The Maryland General Assembly kicked off the 2017 session at noon Wednesday. But while speaking with WEAA’s Marc Steiner just a few hours earlier at an event hosted by The Daily Record, Senate President Mike Miller offered a prediction on a topic expected to be controversial during the session: whether legislators will ban hydraulic fracturing, the natural gas extraction method better known as fracking.
Several Democratic legislators are pushing a fracking ban. But Miller, also a Democrat, advocated instead for a new moratorium while the state creates rules to keep the drilling practice safe.
“It affects two counties where there are no jobs whatsoever,” he said. “If you can make it clean and make certain that there’s no affecting, adverse affecting the groundwater and monitor it — we’re not going to do it anytime in the next five or 10 years, but at some point in time, you might need that clean source of fuel.”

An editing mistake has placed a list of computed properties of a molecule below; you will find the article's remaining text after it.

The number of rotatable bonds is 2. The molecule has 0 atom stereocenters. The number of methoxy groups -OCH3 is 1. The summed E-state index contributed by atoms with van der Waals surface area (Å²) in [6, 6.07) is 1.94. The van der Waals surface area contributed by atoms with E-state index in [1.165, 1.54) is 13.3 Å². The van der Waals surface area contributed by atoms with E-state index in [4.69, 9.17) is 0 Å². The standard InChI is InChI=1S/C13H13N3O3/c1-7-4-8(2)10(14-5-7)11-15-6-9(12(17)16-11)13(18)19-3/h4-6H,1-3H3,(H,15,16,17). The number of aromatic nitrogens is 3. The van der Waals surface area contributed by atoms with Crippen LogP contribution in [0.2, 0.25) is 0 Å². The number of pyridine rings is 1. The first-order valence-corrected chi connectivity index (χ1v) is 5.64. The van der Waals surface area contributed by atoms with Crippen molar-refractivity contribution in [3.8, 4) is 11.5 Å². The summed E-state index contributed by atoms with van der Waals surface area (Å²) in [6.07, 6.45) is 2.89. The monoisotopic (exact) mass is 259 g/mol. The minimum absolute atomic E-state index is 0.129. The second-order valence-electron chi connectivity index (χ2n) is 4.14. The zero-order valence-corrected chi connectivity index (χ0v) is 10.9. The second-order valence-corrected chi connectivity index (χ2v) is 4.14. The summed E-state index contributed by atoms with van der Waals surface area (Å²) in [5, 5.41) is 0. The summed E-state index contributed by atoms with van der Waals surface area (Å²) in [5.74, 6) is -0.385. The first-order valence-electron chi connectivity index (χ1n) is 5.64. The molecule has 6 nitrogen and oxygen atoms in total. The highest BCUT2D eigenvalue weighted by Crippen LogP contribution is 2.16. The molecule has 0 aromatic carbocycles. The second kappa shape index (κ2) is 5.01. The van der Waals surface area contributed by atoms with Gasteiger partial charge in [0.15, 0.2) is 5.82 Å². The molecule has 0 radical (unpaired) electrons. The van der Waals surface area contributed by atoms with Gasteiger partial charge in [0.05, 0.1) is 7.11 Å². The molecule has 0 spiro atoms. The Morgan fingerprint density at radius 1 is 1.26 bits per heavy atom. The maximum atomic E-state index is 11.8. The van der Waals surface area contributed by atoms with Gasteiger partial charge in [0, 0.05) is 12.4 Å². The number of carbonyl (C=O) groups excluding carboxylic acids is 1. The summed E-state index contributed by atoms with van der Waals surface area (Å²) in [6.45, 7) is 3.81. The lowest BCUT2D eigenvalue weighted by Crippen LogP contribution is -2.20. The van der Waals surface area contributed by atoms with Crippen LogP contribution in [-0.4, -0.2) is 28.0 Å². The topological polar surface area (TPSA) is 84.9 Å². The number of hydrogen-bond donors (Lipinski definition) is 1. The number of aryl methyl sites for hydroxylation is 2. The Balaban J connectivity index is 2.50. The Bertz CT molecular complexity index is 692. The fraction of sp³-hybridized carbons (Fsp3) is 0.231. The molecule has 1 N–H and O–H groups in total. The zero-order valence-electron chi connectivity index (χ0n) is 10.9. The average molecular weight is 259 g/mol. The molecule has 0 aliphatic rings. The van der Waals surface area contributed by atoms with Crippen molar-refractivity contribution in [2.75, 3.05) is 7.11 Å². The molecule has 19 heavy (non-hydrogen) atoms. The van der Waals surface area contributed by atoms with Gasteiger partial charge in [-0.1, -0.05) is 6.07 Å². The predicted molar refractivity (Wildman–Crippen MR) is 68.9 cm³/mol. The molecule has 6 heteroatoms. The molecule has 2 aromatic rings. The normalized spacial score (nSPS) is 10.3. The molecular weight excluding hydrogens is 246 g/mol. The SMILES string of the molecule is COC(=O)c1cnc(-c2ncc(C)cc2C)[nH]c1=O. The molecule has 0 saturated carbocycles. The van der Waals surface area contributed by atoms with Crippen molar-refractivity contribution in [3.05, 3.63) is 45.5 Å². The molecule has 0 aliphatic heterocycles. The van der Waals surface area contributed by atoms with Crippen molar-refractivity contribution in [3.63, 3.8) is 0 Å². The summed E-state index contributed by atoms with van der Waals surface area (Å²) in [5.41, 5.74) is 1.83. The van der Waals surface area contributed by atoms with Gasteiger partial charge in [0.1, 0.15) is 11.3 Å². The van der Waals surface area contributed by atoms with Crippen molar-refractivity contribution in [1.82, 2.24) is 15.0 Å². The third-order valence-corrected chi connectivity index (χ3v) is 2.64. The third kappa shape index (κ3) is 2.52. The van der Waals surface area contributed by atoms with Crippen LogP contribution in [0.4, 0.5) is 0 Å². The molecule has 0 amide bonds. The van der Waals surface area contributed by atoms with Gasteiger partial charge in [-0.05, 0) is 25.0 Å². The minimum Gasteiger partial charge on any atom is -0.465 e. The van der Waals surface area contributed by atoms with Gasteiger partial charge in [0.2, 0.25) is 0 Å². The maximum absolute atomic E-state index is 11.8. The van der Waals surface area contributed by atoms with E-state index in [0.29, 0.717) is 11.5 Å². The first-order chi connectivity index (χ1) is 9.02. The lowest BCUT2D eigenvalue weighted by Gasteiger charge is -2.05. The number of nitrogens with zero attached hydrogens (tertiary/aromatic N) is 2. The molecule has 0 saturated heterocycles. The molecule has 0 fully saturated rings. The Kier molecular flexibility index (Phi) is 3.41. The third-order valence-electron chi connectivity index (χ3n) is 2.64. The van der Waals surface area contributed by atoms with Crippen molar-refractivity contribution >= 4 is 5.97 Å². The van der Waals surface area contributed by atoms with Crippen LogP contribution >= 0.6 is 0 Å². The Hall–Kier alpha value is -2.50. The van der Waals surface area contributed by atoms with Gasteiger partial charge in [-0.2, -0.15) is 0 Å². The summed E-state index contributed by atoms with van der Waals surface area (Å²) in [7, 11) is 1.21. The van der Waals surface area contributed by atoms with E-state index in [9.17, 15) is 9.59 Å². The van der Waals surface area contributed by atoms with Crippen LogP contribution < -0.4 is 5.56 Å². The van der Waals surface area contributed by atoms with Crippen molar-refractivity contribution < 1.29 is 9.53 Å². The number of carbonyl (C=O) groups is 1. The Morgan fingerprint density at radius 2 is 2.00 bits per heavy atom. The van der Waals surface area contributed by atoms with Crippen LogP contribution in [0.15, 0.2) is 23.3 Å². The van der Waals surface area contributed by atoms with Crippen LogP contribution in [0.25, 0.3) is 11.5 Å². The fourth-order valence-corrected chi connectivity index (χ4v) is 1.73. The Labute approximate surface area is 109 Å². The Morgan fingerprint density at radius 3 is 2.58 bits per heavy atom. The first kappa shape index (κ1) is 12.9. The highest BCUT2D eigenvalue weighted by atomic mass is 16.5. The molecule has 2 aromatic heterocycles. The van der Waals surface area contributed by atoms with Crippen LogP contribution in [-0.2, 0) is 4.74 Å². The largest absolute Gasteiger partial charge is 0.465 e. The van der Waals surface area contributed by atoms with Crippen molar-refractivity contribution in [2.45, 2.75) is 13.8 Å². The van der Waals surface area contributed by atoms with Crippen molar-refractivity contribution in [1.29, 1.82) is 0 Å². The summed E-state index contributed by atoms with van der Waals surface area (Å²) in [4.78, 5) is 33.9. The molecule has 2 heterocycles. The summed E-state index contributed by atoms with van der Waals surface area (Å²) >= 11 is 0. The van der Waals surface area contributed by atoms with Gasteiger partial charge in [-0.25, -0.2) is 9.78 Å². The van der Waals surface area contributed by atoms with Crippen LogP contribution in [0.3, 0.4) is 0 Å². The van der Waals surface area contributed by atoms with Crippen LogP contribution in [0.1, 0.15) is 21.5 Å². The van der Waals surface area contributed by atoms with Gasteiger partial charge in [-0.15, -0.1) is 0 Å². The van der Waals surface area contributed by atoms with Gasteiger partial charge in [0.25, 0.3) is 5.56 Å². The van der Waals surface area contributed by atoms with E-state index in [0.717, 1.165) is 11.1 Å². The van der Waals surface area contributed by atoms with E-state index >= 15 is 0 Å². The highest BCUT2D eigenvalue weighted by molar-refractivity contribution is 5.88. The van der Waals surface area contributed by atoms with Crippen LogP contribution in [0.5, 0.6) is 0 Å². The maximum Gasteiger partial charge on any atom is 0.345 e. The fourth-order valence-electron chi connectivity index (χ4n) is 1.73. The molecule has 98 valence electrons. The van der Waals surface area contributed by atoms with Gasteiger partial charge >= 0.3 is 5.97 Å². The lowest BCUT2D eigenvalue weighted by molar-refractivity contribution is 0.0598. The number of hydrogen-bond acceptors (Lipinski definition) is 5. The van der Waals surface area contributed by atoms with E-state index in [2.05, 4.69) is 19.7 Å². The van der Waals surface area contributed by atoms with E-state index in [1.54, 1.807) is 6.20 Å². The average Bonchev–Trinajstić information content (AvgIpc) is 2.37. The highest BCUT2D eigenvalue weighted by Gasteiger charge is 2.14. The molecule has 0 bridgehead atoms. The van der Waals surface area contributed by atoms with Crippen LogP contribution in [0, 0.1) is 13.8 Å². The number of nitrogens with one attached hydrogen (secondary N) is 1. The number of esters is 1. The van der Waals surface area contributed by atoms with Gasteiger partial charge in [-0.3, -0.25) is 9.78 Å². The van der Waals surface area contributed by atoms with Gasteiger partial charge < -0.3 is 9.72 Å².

He predicted that while the House could pass a fracking ban, the Senate is more likely to pass a moratorium.
The Maryland Department of the Environment predicts that only the state’s two westernmost counties, Garrett and Allegany, are likely to see fracking of the state’s Marcellus Shale if and when it becomes legal. As of November, Garrett County had 4.9 percent unemployment, while Allegany had 5.2 percent.
Without any legislative changes, the current two-year fracking moratorium is set to end Oct. 1. Governor Larry Hogan’s administration plans to begin issuing drilling permits at that point, after it releases updated fracking regulations.